The IntegratED partnership exists to reduce preventable school exclusions and improve the quality of education for children excluded from school. We aim to do this through a whole-child development lens.
We are training teachers to develop and engage children who have challenging behaviours and we are training school leaders of the future to implement whole-school strategies to reduce preventable exclusions.
Working with children at risk of exclusion, we are implementing literacy programmes, raising
aspirations, teaching children how to learn, and bringing together teachers and pupils to uncover the reasons driving high exclusion rates.
We are researching illegal exclusions; unexplained pupil moves into alternative provision; parental engagement; teacher awareness of whole-child development; and how the quality of relationships affects outcomes in alternative provision.
About 8,000 children are permanently excluded from school every year. A similar number are removed from the school roll unofficially.
Last year over 830,000 days of schooling were lost due to pupils being sent home for fixed periods. Every day missed is associated with a lower chance of achieving good GCSEs.
Exclusions disproportionally affect pupils from low-income families, children with a social worker, children from certain ethnic backgrounds and children with social, emotional and mental health needs.
The government’s exclusions guidance is not always followed correctly by schools and limited support exists for parents to challenge the process.
Once removed permanently from school, children have access to a limited curriculum and some receive only one hour of tuition per day.
The life outcomes of permanently excluded pupils are significantly worse than their peers. Half will be not in education, employment or training immediately after their GCSEs.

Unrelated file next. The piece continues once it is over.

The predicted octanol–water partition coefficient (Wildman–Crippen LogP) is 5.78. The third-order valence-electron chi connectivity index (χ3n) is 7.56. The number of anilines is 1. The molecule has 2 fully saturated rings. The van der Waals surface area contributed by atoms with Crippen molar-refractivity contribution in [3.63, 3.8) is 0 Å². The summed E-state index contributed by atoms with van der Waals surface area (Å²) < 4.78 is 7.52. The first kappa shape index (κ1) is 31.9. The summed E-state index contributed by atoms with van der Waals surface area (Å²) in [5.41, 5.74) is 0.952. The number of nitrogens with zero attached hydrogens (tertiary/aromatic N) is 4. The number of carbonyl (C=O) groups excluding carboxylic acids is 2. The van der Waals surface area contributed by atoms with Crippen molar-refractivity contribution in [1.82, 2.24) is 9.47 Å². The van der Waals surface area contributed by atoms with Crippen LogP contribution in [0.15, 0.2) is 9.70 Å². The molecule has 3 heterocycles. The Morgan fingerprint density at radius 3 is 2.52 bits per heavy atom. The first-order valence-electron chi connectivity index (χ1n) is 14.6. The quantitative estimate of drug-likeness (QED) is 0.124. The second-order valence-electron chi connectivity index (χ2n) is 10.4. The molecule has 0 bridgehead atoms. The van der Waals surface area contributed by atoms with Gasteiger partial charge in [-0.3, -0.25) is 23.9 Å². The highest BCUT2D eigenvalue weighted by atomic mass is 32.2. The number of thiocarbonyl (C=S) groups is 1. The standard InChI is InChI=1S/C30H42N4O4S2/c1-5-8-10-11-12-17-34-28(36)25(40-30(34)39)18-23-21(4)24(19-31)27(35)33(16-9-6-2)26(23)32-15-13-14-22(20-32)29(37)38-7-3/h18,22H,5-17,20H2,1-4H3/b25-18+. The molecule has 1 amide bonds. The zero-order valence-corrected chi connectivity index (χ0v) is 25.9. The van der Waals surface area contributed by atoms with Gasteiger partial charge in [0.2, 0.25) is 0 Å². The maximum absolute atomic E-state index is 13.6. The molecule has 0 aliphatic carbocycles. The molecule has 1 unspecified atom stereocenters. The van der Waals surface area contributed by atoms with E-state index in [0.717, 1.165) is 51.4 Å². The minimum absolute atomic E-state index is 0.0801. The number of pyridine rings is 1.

A reduction in the number of children officially and unofficially excluded from schools, whether for a few days at a time, or permanently.
Earlier identification of pupils who require remedial support and more specialist support to enable them to stay in their mainstream school.
A greater focus on whole-child development in schools, meaning that pupils’ communication skills and social and emotional capacities are developed in tandem with their academic knowledge.
Schools and teachers better equipped to support, in mainstream schools, children who are challenging because of the difficult circumstances they are in.
If alternative provision is the best place for a child, high-quality education and specialist support that helps them achieve their full potential.
All young people graduating to a positive post-16 destination with sufficient knowledge, skills, values and capabilities to enable them to contribute to the common good.
Our work is based on a body of academic research into the importance of whole-child development in education.
Whole-child development is an approach to education that moves beyond the acquisition of academic knowledge to include cognitive, physical, psychological, ethical, and social and emotional wellbeing and development, in a way that addresses the distinctive strengths, needs, and interests of every student.
Kocchar-Bryant & Heishman, 2010; Darling-Hammond & Cook-Harvey, 2018
We are working to establish an All-Party Parliamentary Group on Education for excluded pupils, to improve quality of education, oversight and outcomes for children excluded from school.